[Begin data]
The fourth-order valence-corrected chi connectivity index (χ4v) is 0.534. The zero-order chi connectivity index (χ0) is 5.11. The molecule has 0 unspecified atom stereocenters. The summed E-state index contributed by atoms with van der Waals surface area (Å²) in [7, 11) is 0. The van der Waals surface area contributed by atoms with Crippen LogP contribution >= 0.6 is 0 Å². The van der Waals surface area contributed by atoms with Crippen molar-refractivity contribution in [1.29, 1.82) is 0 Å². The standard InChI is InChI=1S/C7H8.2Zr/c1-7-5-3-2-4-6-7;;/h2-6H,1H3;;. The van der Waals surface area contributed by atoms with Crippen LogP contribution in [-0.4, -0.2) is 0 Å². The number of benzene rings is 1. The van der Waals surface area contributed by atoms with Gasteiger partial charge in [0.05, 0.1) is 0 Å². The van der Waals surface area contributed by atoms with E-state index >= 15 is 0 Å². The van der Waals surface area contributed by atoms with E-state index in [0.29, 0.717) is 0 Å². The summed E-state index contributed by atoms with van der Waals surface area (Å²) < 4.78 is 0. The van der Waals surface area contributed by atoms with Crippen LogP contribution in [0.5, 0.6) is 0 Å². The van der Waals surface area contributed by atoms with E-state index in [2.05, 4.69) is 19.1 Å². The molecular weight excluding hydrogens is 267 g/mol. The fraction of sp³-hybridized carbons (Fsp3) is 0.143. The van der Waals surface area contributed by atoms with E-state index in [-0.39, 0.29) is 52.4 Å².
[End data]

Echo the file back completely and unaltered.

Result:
The fourth-order valence-corrected chi connectivity index (χ4v) is 0.534. The zero-order chi connectivity index (χ0) is 5.11. The molecule has 0 unspecified atom stereocenters. The summed E-state index contributed by atoms with van der Waals surface area (Å²) in [7, 11) is 0. The van der Waals surface area contributed by atoms with Crippen LogP contribution >= 0.6 is 0 Å². The van der Waals surface area contributed by atoms with Crippen molar-refractivity contribution in [1.29, 1.82) is 0 Å². The standard InChI is InChI=1S/C7H8.2Zr/c1-7-5-3-2-4-6-7;;/h2-6H,1H3;;. The van der Waals surface area contributed by atoms with Crippen LogP contribution in [-0.4, -0.2) is 0 Å². The number of benzene rings is 1. The van der Waals surface area contributed by atoms with Gasteiger partial charge in [0.05, 0.1) is 0 Å². The van der Waals surface area contributed by atoms with E-state index >= 15 is 0 Å². The van der Waals surface area contributed by atoms with E-state index in [0.29, 0.717) is 0 Å². The summed E-state index contributed by atoms with van der Waals surface area (Å²) < 4.78 is 0. The van der Waals surface area contributed by atoms with Crippen LogP contribution in [0.5, 0.6) is 0 Å². The van der Waals surface area contributed by atoms with E-state index in [2.05, 4.69) is 19.1 Å². The molecular weight excluding hydrogens is 267 g/mol. The fraction of sp³-hybridized carbons (Fsp3) is 0.143. The van der Waals surface area contributed by atoms with E-state index in [-0.39, 0.29) is 52.4 Å².